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How I safely transfuse patients with sickle cell disease and manage delayed hemolytic transfusion reactions.

Research paper by France F Pirenne, Karina K Yazdanbakhsh

Indexed on: 05 May '18Published on: 05 May '18Published in: Blood



Abstract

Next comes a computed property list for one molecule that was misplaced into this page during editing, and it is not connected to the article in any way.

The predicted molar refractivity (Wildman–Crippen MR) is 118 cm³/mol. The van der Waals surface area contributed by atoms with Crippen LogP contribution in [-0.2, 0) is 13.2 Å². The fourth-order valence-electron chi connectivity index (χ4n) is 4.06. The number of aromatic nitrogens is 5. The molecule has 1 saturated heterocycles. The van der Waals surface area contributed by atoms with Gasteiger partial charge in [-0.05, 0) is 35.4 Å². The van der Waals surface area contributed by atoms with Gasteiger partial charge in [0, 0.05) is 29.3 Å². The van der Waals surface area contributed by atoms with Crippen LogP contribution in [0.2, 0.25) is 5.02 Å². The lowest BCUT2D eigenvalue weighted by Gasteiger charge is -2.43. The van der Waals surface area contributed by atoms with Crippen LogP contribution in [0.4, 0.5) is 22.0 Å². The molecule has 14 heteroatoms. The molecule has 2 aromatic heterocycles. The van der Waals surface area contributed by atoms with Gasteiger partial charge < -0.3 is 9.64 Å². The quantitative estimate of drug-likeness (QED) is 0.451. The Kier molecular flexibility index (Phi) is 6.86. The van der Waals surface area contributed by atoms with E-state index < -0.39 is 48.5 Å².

Transfusions can be a life-saving treatment for patients with sickle cell disease (SCD). However, availability of matched units can be limiting due to distinctive blood group polymorphisms in patients of African descent. Development of antibodies against the transfused red blood cells (RBCs), resulting in delayed hemolytic transfusion reactions (DHTRs), can be life-threatening and pose unique challenges for this population with regard to treatment strategies and transfusion management protocols. In cases where the transfused cells as well as patient's own RBCs are destroyed, diagnosis of DHTR can be difficult because symptoms may mimic vaso-occlusive crisis, and frequently antibodies are undetectable. Guidelines are needed for early diagnosis of DHTR since treatment may need to include temporarily withholding any new transfusions to avoid further hemolysis. Also needed are case-control studies to optimally tailor treatments based on the severity of DHTR and develop preventive transfusion strategies for patients at DHTR risk. Here, we will review gaps in knowledge and describe through case studies our recommended approach to prevent alloimmunization, and to diagnose and treat symptomatic DHTRs for which complementary mechanistic studies to understand their pathogenesis are sorely needed. Copyright © 2018 American Society of Hematology.